It found that nearly half of antibiotic prescriptions written for Ontario seniors in long-term care in 2010 were for treatment courses longer than seven days, which in most cases would be unnecessarily lengthy.
The prescribing habits of doctors rather than the needs of the patients appeared to be what was behind the longer-than-needed use of the drugs, the study also found.
"We're all creatures of habit in life, and more likely to do something the same way as we did previously," said Dr. Nick Daneman, first author of the paper, published Monday in the journal JAMA Internal Medicine.
"So if we get used to prescribing 14 days, we're more likely to be writing 14 days on most of our antibiotic prescriptions. If we get used to writing five days, we're more likely to write that on future prescriptions as well."
Daneman is an adjunct scientist at Toronto's Institute for Clinical Evaluative Sciences; his co-authors are also affiliated with the institute. Daneman is an infectious diseases specialist at Sunnybrook Health Sciences Centre in Toronto as well.
Antibiotic use is common among seniors, whose waning immune systems leave them susceptible to infections. In long-term care, antibiotics are most commonly used to treat urinary tract or respiratory tracts infections, or infections of the skin and soft tissue. Most of these infections can generally be treated successfully with seven or fewer days on antibiotics.
In this study, the researchers looked at records for Ontario seniors living in long-term care in 2010. They found nearly 78 per cent of residents of these facilities had at least one prescription for an antibiotic during the study period. And while seven days was the most common length of treatment course, 45 per cent of prescriptions were for longer than that.
"You don't need to treat for more than seven days for most of these infections. And yet what they found was even if you assume that all of the courses of antibiotics were appropriately decided upon, the duration was still inappropriately prolonged," said Dr. Andrew Simor, an infectious diseases expert who was not involved in the study.
Simor said some doctors may be trying to play it safe. "They often will say: 'We'll treat until they get better and then maybe a couple of extra days just to be sure.'"
But in fact, using antibiotics for longer than is needed isn't playing it safe. These drugs have side-effects. There's a greater risk of developing C. difficile diarrhea or of contracting an infection caused by an antibiotic resistant bacterium the longer a senior takes antibiotics.
Likewise, excessive use of these drugs in long-term care facilities contributes to the overall pressure antibiotic use places on bacteria, fuelling the development of so-called superbugs. Antibiotics typically kill susceptible bacterial strains, giving those that are naturally resistant to the drugs a chance to thrive and multiple.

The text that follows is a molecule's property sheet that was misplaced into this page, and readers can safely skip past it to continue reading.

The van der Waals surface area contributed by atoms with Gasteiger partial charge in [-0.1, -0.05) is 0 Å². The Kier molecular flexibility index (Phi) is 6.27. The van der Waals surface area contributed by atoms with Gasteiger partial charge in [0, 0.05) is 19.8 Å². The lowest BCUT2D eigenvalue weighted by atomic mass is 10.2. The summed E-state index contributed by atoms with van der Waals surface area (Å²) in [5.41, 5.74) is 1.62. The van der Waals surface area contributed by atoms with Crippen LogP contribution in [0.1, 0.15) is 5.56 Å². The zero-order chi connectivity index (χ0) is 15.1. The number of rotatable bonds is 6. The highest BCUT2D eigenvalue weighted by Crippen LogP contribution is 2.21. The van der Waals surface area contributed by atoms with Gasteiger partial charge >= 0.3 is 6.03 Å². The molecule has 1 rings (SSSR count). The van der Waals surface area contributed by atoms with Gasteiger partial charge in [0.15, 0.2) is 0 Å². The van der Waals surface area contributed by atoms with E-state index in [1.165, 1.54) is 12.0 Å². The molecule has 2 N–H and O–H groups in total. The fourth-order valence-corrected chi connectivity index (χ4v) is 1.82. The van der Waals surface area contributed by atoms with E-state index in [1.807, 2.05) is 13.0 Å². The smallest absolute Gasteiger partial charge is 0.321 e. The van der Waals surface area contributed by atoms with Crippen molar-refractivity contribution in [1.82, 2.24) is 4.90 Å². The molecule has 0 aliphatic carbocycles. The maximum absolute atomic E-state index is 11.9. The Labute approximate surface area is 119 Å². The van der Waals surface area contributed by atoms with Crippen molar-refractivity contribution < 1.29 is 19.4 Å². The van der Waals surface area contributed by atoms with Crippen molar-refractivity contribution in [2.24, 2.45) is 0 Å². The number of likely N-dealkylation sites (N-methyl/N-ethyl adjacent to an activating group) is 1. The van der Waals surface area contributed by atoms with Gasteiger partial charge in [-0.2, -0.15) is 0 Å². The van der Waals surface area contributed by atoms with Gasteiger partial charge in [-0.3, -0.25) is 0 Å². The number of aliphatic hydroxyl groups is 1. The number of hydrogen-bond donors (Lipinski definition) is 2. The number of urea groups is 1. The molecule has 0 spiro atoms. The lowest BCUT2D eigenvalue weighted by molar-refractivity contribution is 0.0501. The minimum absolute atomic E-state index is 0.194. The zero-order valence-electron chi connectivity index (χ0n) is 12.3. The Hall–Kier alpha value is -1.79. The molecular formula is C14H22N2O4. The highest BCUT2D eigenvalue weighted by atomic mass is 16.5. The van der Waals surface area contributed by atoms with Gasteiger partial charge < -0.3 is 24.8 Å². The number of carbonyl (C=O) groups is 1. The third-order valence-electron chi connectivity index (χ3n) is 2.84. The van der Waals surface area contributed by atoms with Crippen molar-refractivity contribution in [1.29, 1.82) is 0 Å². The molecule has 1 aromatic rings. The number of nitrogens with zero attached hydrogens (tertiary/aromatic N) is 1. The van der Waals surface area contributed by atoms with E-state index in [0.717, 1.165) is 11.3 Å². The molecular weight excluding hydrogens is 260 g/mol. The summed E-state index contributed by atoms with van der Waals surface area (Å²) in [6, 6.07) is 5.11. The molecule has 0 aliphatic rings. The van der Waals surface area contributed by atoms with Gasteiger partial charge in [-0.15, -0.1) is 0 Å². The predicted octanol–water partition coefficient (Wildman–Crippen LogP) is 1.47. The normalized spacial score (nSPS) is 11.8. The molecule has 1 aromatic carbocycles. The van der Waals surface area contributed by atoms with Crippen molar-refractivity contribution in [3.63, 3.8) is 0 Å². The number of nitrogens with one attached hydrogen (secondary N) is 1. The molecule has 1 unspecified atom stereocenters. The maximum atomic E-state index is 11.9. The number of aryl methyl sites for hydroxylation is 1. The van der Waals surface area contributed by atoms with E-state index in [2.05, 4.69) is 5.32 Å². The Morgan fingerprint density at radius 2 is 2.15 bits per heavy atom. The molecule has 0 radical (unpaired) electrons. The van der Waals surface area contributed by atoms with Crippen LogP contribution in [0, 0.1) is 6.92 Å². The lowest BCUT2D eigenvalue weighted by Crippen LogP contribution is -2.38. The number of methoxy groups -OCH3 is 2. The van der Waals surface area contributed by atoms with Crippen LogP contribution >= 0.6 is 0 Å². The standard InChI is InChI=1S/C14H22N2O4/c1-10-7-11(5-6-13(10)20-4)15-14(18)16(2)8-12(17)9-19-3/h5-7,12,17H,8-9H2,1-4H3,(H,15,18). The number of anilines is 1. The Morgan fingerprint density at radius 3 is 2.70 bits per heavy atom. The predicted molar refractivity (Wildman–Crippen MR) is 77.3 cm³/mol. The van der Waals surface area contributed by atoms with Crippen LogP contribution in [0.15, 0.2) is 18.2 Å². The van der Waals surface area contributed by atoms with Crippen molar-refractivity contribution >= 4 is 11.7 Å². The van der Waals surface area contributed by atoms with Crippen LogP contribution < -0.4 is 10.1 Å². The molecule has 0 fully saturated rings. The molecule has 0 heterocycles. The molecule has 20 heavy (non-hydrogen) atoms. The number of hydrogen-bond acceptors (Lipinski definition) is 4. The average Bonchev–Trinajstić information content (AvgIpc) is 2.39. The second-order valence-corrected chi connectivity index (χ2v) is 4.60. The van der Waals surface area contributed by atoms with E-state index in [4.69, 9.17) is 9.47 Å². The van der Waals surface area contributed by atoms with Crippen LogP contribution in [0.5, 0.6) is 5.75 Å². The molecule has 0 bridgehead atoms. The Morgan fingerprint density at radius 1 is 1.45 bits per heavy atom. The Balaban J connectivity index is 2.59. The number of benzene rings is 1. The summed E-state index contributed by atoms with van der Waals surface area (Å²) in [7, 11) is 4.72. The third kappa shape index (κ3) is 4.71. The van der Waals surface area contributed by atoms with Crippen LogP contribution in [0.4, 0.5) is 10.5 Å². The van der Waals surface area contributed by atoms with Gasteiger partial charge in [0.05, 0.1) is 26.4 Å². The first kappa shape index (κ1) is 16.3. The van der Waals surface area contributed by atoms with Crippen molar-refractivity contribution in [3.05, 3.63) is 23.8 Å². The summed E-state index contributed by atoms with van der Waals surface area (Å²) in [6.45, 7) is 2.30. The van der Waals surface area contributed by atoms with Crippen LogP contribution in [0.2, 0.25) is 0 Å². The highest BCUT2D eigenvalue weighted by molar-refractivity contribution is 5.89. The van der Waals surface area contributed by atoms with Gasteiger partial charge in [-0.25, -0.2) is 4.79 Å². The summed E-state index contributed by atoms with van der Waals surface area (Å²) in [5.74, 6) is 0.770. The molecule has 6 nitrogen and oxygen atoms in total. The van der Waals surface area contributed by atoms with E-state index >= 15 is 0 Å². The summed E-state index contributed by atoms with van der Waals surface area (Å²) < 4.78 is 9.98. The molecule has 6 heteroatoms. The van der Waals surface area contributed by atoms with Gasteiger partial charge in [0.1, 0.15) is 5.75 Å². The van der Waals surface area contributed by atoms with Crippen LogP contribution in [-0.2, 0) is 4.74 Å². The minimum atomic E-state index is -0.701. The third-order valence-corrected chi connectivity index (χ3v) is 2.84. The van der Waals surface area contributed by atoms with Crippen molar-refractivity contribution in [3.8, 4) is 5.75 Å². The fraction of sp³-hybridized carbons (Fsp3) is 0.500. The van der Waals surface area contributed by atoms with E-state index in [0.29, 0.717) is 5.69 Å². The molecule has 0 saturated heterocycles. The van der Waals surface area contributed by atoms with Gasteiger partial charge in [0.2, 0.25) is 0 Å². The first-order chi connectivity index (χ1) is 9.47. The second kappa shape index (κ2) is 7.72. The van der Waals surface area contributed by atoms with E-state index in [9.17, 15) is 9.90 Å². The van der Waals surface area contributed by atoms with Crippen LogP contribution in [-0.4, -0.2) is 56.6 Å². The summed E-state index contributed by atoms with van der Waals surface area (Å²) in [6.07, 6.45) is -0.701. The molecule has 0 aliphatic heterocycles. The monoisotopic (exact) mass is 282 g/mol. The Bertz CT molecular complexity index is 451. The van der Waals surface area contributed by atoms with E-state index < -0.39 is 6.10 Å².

"So there's no question that this is an issue that profoundly affects not only the community at large, but the individual who is being prescribed an inappropriately long course of antibiotics as well," said Simor, who is head of microbiology at Sunnybrook Health Sciences Centre.
Daneman and his co-authors tried to determine whether differences in the patients could account for the longer prescriptions. Maybe the patients who received antibiotics for 10 or 14 days were sicker or sick with different conditions? But they found that couldn't explain the differences.
They concluded it was an issue of individual prescribing patterns, with individual doctors generally prone to ordering short, average or long duration courses of antibiotics.
Interestingly, when doctors who wrote long antibiotic prescriptions were compared to those who wrote short and average-length ones, there were no clear demographic differences among the three groups. One couldn't predict, say, that male doctors would prescribe one way and females another. Nor did they break down by age, years in practice, or whether the doctor was trained in Canada or abroad.
The study suggests that if all doctors adopted the habits of those who treat with short courses of antibiotics, the overall number of days seniors in long-term care end up on antibiotics could drop by as much as 19 per cent.
Daneman said he thinks this is an exciting opportunity, an way to reduce the overall use of antibiotics that is within reach.
"It's easy to talk about and difficult to do, antibiotic stewardship," he said, referring to the term used to describe efforts to use the drugs wisely to protect their efficacy. Rates of resistance are rising at alarming rates in some bacterial diseases, raising the spectre of a return to a time when some infections might be untreatable.
"Shortening that tail end of treatment, at which point antibiotics are putting people at potential risk without any potential benefit, seems to be a real feasible way to reduce antibiotic overuse," Daneman said.
But Simor suggested changing this behaviour may not be easy.
Dementia is common among seniors in long-term care. So doctors may be trying to treat patients who cannot describe their symptoms, which complicates their care. As well, long-term care facilities don't typically have testing laboratories and pharmacists, which offer key support to hospitals struggling to reduce inappropriate use of antibiotics.
Said Simor: "All of this contributes to enormous diagnostic uncertainty that may drive inappropriate antibiotic use. And it's a real challenge.''